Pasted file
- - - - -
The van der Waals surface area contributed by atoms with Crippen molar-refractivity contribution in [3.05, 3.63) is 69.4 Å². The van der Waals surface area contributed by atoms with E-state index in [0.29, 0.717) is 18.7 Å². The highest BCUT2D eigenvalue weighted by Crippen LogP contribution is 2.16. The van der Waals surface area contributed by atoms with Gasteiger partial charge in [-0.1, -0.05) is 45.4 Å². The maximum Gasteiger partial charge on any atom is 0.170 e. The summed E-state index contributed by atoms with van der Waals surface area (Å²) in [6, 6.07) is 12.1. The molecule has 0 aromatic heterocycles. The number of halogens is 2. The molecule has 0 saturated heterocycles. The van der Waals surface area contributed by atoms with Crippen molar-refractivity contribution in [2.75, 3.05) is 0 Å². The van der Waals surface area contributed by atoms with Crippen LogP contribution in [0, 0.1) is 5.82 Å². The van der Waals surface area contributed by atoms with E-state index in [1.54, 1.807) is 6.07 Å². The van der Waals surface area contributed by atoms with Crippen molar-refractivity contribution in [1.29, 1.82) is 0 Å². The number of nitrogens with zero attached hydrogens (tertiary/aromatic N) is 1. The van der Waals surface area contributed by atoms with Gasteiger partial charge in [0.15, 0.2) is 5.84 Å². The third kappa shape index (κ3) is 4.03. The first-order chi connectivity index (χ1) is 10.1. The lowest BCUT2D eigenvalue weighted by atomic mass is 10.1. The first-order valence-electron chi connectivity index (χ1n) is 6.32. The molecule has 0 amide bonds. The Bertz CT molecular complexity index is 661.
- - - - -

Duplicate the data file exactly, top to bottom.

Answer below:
The van der Waals surface area contributed by atoms with Crippen molar-refractivity contribution in [3.05, 3.63) is 69.4 Å². The van der Waals surface area contributed by atoms with E-state index in [0.29, 0.717) is 18.7 Å². The highest BCUT2D eigenvalue weighted by Crippen LogP contribution is 2.16. The van der Waals surface area contributed by atoms with Gasteiger partial charge in [-0.1, -0.05) is 45.4 Å². The maximum Gasteiger partial charge on any atom is 0.170 e. The summed E-state index contributed by atoms with van der Waals surface area (Å²) in [6, 6.07) is 12.1. The molecule has 0 aromatic heterocycles. The number of halogens is 2. The molecule has 0 saturated heterocycles. The van der Waals surface area contributed by atoms with Crippen molar-refractivity contribution in [2.75, 3.05) is 0 Å². The van der Waals surface area contributed by atoms with Crippen LogP contribution in [0, 0.1) is 5.82 Å². The van der Waals surface area contributed by atoms with E-state index in [1.54, 1.807) is 6.07 Å². The van der Waals surface area contributed by atoms with Crippen molar-refractivity contribution in [1.29, 1.82) is 0 Å². The number of nitrogens with zero attached hydrogens (tertiary/aromatic N) is 1. The van der Waals surface area contributed by atoms with Gasteiger partial charge in [0.15, 0.2) is 5.84 Å². The third kappa shape index (κ3) is 4.03. The first-order chi connectivity index (χ1) is 10.1. The lowest BCUT2D eigenvalue weighted by atomic mass is 10.1. The first-order valence-electron chi connectivity index (χ1n) is 6.32. The molecule has 0 amide bonds. The Bertz CT molecular complexity index is 661.